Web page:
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Influences on Jaki Liebezeit?

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  • Influences on Jaki Liebezeit?

    I've been listening to Tago Mago again this week and am continually blown away by the drumming. Does anyone have any specifics, ideas or info about who might have influenced Liebezeit? I can find references (via Wiki) to him being a free jazz drummer in Manfred Schoof's group in the early '60s and I found a reference somewhere else to him being disappointed with his work in jazz groups. Anyone got any further ideas?

    Here's a drum solo to keep you all entertained.

    "As technology has advanced, vinyl records are outdated as they are music from the 19th Century so only hipsters and elderly people buy vinyl records".

    Mixes for your delectation: http://www.mixcloud.com/danmatic/

  • #2


    a very young Jakie can be heard on on of these Xian Jazzmesse 45s from Schwann (it might be a different one/ I'd have to go to the basemen to check .
    All the Wolpertingers

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    • #3
      According to Cope in Krautrocksampler some freak had a go at Liebezeit after a show for playing free and told him to play "monotonously", and he experienced this as a blinding flash of Truth. If I knew who the freak was I would shake his hand.

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      • #4
        In the Pascal Bussy/ Andy Hall book,there's reference to the unnamed Cuban bass player Jaki played with in Spain. Apparently this chap had played with Chano Pozo, a Cuban drummer who had learnt many "secret" voodoo rhythms, which the bass player had tapped into, and Jaki was impressed with. It seems it's not the done thing to perform said rhythms in public , and Chano came to a sticky end. Version one has it that he was executed on stage, the alternative is that he was gunned down in an argument over drugs! All very colourful, but it does seem that the influence of the Cuban bass player (sorry, I don't know his name) on Jakis playing was quite profound.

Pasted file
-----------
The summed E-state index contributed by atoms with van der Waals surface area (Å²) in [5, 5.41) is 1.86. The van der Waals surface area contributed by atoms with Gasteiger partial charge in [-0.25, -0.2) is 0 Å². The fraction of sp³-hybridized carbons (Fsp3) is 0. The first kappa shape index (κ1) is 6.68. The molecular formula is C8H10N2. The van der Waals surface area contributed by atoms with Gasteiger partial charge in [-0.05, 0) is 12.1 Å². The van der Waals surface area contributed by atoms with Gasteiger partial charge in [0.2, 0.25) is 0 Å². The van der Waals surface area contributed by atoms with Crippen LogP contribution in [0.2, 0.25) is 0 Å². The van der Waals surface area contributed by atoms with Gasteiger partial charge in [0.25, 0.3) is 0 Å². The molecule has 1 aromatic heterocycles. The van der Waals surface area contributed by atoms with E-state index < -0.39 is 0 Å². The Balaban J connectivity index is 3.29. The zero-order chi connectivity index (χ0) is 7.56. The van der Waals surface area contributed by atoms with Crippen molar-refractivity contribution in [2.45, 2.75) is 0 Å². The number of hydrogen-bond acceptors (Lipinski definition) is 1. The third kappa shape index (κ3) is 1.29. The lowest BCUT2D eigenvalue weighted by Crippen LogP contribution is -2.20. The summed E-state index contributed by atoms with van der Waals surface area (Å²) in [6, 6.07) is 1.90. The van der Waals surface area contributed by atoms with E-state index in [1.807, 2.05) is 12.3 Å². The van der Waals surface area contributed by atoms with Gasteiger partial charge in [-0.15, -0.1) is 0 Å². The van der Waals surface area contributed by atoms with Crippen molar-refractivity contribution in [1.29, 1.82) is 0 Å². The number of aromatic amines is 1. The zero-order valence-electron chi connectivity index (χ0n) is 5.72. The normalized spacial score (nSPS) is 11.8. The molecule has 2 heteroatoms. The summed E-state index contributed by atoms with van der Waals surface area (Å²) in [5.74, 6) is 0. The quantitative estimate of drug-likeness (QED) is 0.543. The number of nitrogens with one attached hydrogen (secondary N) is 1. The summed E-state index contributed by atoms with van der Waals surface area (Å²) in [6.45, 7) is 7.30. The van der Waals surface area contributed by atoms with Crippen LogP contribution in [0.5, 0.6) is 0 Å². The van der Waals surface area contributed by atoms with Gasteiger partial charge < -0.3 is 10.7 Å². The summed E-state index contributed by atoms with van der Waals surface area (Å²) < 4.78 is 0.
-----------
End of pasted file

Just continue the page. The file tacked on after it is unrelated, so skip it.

It's quite amusing to hear Jaki talk about the "restrictions" of Free Jazz. He wanted to play rhythm, and the bands he was with poured scorn on that idea. Interestingly, he maintains he never played a drum solo!
        There's an illuminating interview with Jaki by Wolf Kampmann in the Can Box Book. You may be able to track the text down online if you don't have the book itself.
        Everyone tear down your own little wall
        That keeps you from being a part of it all
        Because you've got to be one with the one and all
        You've just got to be close to it all

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        • #5
          He made me want to pick up the sticks.

          Then throw them down in disgust.

          Someone who worked with him told me he warmed up by just hitting the snare, left hand, right hand - really, really slowly.

          Almost imperceptibly over time he accelerated to warp speed.

          The witness was no slouch himself, had worked with some the best - He was just amazed by Jaki's skills.

          The two hemispheres of his brain must be welded together.

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          • #6
            This is all fascinating stuff, thank you. I love the idea that Liebezeit was influenced by secret voodoo rhythms.

            Exoticism aside, I'm fascinated with the Chano Pozo link, it's not a connection I would ever have made.